According to the wikiislam link, the sunnipath link was created in October 5, 2007. The link is dead and the earliest Archive of it was captured on 26 October, 2007 by Wayback Machine. This captured snapshot says nothing about the claim and talks about a study about Muslim divorce rates:
One of the oft quoted statistics about divorce rates amongst Muslims in North America comes from an early study done by Dr Ba-yunus.
But the divorce studies methodology is disputed by other other researchers.
In the limited amount of research available on marriage in the
American Muslim community, there is conflicting evidence about the
frequency of divorce. A single study estimates a nationwide American
Muslim divorce rate of 32.33% (Ba-Yunus, 2000, 2007), a high number
and one that is contested (Alshugairi, 2010; Leonard, 2003) because of
the methodology of the study. Ba-Yunus derived his statistic by
examining 10 years of official marriage and divorce records in five
American states and one Canadian province selected for their large
Muslim populations. He divided the average number of Muslim divorces
per state by the average number of Muslim marriages per state, and
then averaged the states’ mean Muslim divorce rates to yield a
“nationwide” statistic of 32.33% (Ba-Yunus, 2007). This statistic
should be considered with caution, not only because of the lack of
information about the sample and the non-random selection of states,
but also because of the difficulty of obtaining accurate figures for
Muslim marriages and divorces. Not all Muslims will document their
marriages (or divorces) with their state. Some prefer religious
ceremonies to legal ones (Macfarlane, 2012), and others were married
in a country outside the United States, so that the only American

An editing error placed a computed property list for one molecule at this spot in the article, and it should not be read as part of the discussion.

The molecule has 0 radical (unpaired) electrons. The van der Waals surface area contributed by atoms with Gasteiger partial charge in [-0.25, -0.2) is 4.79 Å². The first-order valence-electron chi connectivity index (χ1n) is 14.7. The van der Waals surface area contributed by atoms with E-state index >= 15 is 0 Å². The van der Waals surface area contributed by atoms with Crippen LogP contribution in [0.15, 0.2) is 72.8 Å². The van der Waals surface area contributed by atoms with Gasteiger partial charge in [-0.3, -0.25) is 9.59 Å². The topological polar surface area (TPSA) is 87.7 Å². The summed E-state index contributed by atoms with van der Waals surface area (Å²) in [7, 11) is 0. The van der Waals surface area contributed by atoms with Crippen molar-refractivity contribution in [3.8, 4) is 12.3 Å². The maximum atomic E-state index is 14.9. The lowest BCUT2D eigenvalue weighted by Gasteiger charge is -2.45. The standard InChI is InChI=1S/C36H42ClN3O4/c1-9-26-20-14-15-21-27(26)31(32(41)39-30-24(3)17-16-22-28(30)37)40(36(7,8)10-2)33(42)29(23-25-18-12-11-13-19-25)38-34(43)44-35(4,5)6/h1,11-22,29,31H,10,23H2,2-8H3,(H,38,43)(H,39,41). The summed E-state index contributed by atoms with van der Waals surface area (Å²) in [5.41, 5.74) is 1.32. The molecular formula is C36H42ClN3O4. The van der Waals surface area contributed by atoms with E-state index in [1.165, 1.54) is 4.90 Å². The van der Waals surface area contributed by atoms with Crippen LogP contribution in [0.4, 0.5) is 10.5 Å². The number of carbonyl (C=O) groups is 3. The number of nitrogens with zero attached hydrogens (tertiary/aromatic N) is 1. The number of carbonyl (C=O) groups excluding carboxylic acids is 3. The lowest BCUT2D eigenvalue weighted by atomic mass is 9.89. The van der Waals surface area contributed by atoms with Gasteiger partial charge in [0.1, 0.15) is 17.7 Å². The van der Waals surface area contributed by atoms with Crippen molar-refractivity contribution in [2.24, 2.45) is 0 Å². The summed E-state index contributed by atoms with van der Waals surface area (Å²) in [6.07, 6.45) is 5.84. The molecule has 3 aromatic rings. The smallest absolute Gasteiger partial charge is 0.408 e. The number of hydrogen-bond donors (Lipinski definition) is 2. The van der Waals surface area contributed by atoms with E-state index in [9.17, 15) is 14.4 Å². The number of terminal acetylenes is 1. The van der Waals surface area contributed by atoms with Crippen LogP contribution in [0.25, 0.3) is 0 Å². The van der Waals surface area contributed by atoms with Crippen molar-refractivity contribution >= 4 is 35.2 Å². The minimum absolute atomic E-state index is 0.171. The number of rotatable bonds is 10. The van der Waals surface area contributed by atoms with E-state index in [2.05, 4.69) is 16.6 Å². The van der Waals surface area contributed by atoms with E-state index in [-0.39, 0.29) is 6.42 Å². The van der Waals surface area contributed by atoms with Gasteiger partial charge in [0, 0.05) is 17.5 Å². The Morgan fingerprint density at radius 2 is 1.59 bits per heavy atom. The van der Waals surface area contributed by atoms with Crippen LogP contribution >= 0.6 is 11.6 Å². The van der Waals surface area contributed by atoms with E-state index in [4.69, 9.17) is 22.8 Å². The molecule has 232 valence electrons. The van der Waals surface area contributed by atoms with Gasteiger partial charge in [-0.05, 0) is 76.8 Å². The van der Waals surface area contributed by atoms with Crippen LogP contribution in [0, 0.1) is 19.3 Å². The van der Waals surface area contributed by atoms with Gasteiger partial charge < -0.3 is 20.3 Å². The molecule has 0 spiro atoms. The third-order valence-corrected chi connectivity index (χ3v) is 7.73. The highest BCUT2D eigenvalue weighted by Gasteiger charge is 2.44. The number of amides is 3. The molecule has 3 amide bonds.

legal record is of their divorce (Ba-Yunus, 2000).
In contrast to Ba-Yunus’ divorce rate of 32.33%, Alshugairi (2010)
reported a much-lower divorce rate of 21.3% for a sample of 751
Californian Muslims. This sample statistic closely matches the
above-mentioned ten year divorce rate of Asian American women – an
important point, since approximately one-third of American Muslims are
South Asian (Bukhari, 2003). Yet it is Ba-Yunus’ higher statistic that
appears in several mainstream American Muslim publications (e.g.
Ghayyur, 2010; Kholoki, 2007; Siddiqui, 2009), despite the lack of
consensus over its accuracy. Ba-Yunus’ statistic has caused and
reflected considerable unrest. Further empirical investigation of
American Muslim marriages may help to allay concerns or point toward
specific problems that may be investigated in more detail.
American Muslim Marital Quality: A Preliminary Investigation
According to the video G. Bach linked to in comments, Ilyas Ba-Yunus said (reportedly) [at 9.15]:
According to our estimation ... we privately found that out of 100 people who accept Islam, 75% of them give up on Islam
This is not a study. This is what he reportedly said and his words were recorded. The study doesn't exist. Also, the site wikiislam has huge number of statistics that are outright false and not staticstics at all. For example:
The third link refers to this (webcitation.org link. CNN deleted it from their own site) CNN article which says:
Conversion will play relatively little part in the increase, the report anticipates. It says little data is available on conversion, but what little there is suggests Islam loses as many adherents via conversion as it gains.
No, that's not true, that's fake News. CNN commentator made up that lie. According to The Future of World Religions: Population Growth Projections, 2010-2050, Islam is expected to gain more than 3.2 million followers due to religious switching, the largest for any religion.